Sooner Boomer writes "In a historic event, Japan today launched its first lunar probe. The mission is nicknamed Kaguya after a fairy-tale princess from Japanese myth. The news media is calling it the 'latest move in a new race with China, India and the United States' to explore the moon (don't forget Google). From the article: 'The rocket carrying the three-metric ton orbiter took off into blue skies, leaving a huge trail of vapor over the tiny island of Tanegashima, about 1,000 km (620 miles) south of Tokyo, at 10:31 a.m. (9:31 p.m. EDT) as it headed out over the Pacific Ocean. The mission consists of a main orbiter and two baby satellites equipped with 14 observation instruments designed to examine surface terrain, gravity and other features for clues on the origin and evolution of the moon. China has plans to launch an orbiter later this year, with unmanned rover lander mission scheduled for 2010. India and the US also have orbiter missions scheduled for next year.'"

Paper Trails Don't Ensure Accurate E-Voting Totals 363

An anonymous reader writes "In an new report from the Information Technology and Innovation Foundation they say that paper trails increase costs and can actually reduce the chances a voters' choices are accurately counted. Congress is considering a 'Voter Confidence and Increased Accountability Act of 2007,' which would mandate 'voter-verified' paper audit trails."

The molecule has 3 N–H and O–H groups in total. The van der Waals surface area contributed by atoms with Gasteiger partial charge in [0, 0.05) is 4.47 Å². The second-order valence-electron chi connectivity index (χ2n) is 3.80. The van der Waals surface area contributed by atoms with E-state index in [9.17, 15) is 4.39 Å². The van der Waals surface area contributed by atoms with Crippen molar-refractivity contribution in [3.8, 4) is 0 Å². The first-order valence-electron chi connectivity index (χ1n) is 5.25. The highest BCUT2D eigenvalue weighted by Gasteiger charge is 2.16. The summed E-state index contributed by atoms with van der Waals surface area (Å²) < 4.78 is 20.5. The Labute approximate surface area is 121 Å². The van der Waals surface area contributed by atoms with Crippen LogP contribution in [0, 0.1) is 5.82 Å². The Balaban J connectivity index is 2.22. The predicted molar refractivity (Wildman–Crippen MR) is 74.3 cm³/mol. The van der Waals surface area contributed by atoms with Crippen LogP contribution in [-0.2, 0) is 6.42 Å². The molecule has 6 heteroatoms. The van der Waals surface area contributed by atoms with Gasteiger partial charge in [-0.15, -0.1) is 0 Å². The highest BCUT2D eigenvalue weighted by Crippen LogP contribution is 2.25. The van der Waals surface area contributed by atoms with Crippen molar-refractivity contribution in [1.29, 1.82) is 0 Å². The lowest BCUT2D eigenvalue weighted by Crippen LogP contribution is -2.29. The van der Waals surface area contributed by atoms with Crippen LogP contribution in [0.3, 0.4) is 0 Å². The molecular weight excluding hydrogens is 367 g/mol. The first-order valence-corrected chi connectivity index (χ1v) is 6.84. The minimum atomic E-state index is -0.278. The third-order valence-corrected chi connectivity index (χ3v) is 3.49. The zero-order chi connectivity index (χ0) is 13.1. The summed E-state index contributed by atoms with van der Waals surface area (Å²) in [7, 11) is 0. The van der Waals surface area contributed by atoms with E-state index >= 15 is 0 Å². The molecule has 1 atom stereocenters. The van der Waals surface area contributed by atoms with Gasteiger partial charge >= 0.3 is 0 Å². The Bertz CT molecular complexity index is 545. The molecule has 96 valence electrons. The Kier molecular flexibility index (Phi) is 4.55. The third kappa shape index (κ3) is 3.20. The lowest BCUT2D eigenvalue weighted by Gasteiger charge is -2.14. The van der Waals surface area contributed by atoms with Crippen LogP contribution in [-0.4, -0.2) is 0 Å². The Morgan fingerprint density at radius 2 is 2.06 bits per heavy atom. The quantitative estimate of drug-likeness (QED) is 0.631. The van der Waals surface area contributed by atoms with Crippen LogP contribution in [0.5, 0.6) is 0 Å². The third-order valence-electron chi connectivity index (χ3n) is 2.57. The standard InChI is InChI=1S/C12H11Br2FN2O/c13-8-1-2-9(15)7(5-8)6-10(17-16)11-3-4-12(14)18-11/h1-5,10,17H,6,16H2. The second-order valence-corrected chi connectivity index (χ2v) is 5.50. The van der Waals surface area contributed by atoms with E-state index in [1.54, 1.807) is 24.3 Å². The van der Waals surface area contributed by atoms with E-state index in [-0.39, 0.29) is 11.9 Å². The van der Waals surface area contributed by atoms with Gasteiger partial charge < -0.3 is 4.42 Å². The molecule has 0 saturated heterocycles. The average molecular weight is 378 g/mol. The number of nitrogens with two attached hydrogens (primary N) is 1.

Power

Electric Motorcycle Inventor Crashes at Wired Conference 337

not5150 writes "The inventor of the electric 'KillaCycle" motorcycle was taken to the hospital for x-rays after demonstrating the vehicle to reporters. Bill Dube, a government scientist during the day and bike builder at night, attempted a burnout in front of the Los Angeles Convention Center during the Wired NextFest fair. Fueled by the "most powerful" lithium-ion batteries in the world, the bike accelerated uncontrollably into another car. There's a video interview (thankfully before the crash) and footage of Dube crashing."
Space

Photonic Laser Thruster Promises Earth to Mars in a Week 413

serutan writes "Using lasers to drive spaceships has been a subject of interest for many years, but making a photonic engine powerful enough for practical use has been elusive. Dr. Young Bae, a California physicist, has built a demonstration photonic laser thruster that produces enough thrust to micro-maneuver a satellite. This would be useful in high-precision formation flying, such as using a fleet of satellites to form a space telescope with a large virtual aperture. Scaled up, a similar engine could speed a spacecraft to Mars in less than a week."
United States

Submission + - New York Plans Surveillance Veil for Downtown (nytimes.com)

plaxion writes: Let the Orwellian commentary commence because New York is now planning a London-style Big Brother surveillance system for Downtown. Article Quote: "By the end of this year, police officials say, more than 100 cameras will have begun monitoring cars moving through Lower Manhattan, the beginning phase of a London-style surveillance system that would be the first in the United States...Three thousand surveillance cameras would be installed below Canal Street by the end of 2008, about two-thirds of them owned by downtown companies." But wait, there's more! "Pivoting gates would be installed at critical intersections; they would swing out to block traffic or a suspect car at the push of a button."